End of life procedures: The most frequent services in the final 12 weeks
In this work, the artists paid homage to Henry Gannet’s revolutionary data visualizations, which portrayed rankings of city population based on US Census data. Published in the Statistical Atlas of the United States in 1880, 1890, and 1900, those graphs of the top 40 cities ranked by population perfectly capture the growth of America’s industrial Midwest from the first census in 1790 to the height of the industrial revolution. By 1880, colonial maritime centers such as Newburyport or Charleston were overtaken by industrial powerhouses in St. Louis, Chicago, and Cincinnati, among others.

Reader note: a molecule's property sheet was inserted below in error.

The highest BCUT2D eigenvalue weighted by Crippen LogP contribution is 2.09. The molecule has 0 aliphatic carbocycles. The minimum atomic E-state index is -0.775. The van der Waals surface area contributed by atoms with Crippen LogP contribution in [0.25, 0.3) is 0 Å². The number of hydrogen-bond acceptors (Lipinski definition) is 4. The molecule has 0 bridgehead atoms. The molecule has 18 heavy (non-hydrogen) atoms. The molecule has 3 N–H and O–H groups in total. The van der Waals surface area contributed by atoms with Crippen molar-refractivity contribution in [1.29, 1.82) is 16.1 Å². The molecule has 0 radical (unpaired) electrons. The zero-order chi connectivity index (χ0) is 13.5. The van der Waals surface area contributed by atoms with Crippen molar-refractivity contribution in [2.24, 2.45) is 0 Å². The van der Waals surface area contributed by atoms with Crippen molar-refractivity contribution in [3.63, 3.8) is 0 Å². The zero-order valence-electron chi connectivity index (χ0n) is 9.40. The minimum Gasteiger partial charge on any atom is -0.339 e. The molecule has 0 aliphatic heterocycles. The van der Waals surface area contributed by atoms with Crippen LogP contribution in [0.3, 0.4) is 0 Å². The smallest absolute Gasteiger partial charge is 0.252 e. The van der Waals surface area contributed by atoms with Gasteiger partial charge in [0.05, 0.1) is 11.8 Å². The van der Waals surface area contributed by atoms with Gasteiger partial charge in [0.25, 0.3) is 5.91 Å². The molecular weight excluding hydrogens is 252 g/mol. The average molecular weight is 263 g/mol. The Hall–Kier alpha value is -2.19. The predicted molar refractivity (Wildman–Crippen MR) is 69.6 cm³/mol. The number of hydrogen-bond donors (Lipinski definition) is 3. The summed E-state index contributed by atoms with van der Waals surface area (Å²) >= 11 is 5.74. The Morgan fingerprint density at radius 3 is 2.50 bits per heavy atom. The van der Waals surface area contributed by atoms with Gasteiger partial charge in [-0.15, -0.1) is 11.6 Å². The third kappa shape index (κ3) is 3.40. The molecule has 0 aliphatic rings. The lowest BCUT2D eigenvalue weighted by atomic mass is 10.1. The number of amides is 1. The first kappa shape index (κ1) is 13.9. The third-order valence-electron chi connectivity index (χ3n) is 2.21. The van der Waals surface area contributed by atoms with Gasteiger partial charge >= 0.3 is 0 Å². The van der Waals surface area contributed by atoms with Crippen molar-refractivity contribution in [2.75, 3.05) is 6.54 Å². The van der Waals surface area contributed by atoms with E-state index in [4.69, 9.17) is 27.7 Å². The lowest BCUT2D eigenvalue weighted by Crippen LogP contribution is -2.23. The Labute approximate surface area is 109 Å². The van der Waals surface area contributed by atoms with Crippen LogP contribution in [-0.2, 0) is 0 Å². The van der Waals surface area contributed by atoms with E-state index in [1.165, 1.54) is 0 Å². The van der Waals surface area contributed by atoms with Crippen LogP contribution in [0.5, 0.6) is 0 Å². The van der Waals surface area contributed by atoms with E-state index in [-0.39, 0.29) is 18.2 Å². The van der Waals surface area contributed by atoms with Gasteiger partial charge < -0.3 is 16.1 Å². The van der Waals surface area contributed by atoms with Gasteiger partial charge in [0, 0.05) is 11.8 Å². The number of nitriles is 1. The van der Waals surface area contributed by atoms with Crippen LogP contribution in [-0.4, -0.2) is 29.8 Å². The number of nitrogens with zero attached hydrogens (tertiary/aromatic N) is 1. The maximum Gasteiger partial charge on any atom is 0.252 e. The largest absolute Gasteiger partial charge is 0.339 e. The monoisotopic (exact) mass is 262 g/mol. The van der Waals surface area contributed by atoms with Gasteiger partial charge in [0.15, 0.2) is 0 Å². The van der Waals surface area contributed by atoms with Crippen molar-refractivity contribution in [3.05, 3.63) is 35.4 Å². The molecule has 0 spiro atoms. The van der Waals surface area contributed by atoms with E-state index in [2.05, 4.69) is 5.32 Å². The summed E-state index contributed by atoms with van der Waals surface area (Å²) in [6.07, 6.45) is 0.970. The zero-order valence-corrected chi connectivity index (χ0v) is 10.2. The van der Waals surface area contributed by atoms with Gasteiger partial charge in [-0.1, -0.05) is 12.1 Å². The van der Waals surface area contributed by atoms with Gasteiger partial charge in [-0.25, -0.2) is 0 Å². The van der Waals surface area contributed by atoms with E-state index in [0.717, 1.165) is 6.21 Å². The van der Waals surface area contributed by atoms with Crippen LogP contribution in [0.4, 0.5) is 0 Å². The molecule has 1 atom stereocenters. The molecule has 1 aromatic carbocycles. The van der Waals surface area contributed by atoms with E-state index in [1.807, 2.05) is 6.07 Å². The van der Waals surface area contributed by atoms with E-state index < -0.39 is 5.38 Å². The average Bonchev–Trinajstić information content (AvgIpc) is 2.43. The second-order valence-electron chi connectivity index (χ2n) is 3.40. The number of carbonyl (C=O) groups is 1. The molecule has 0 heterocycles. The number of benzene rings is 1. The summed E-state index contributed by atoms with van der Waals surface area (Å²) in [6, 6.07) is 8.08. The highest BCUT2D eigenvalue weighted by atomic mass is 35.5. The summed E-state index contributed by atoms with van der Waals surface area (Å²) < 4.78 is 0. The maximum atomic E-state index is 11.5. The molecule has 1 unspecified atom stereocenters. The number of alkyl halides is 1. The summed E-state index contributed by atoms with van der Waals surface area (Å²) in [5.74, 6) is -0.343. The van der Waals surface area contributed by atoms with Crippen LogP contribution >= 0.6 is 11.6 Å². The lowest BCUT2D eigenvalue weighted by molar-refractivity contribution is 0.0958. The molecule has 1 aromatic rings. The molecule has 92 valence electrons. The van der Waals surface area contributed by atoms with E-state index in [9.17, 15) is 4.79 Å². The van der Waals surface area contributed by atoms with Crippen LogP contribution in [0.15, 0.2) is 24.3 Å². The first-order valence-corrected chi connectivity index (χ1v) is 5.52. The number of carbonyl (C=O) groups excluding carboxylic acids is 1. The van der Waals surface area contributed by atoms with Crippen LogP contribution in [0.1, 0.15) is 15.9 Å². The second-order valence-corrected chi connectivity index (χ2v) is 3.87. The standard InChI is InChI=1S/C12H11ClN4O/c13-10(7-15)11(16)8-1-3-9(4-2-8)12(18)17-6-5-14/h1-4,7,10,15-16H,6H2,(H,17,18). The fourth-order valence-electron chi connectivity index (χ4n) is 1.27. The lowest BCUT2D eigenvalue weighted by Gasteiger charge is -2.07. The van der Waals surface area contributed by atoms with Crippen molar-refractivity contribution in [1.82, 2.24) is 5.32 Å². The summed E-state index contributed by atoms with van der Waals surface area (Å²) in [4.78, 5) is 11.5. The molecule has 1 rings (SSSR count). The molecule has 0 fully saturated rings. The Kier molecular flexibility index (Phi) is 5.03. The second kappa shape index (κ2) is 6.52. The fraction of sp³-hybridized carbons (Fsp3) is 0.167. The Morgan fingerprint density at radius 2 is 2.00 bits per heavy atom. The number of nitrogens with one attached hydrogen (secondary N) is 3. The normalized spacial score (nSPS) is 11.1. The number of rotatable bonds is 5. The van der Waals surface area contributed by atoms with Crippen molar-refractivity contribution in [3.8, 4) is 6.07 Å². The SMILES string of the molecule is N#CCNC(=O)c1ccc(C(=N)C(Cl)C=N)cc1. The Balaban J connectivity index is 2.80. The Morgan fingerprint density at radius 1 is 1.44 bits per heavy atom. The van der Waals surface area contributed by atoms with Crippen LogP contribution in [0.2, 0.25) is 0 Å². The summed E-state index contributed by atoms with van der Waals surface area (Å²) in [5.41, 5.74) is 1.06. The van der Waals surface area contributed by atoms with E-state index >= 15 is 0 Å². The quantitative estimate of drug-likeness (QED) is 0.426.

Rather than tracking the decennial census at each column, the artists defined seven periods of a patient’s end-of-life care, starting 13 weeks prior to death, and proceeding in two-week intervals until the date of death. In each phase, the top 32 most common services provided are depicted. Those services are then tracked by the ranking through each time phase.
The viewer can find a procedure of interest, and trace it across 12 weeks to understand how it fits in with other services offered at the end of a person’s life.
It is a thoughtful homage to a truly unique work from our history. As described in the Explanatory Text of the original figure:
The arrow-feather denotes the first entrance of a service to a list and the arrow-head its final appearance and exit, owing either to its decline in performance or its possible incorporation with another service. The color bars printed over the names of the services, indicate their relative population at each time phase.Henry Gannet 1880
SQL, D3.js SVG, with Illustrator
Data sourced from Arcadia Benchmark Database with multiple EHR and Claims datasets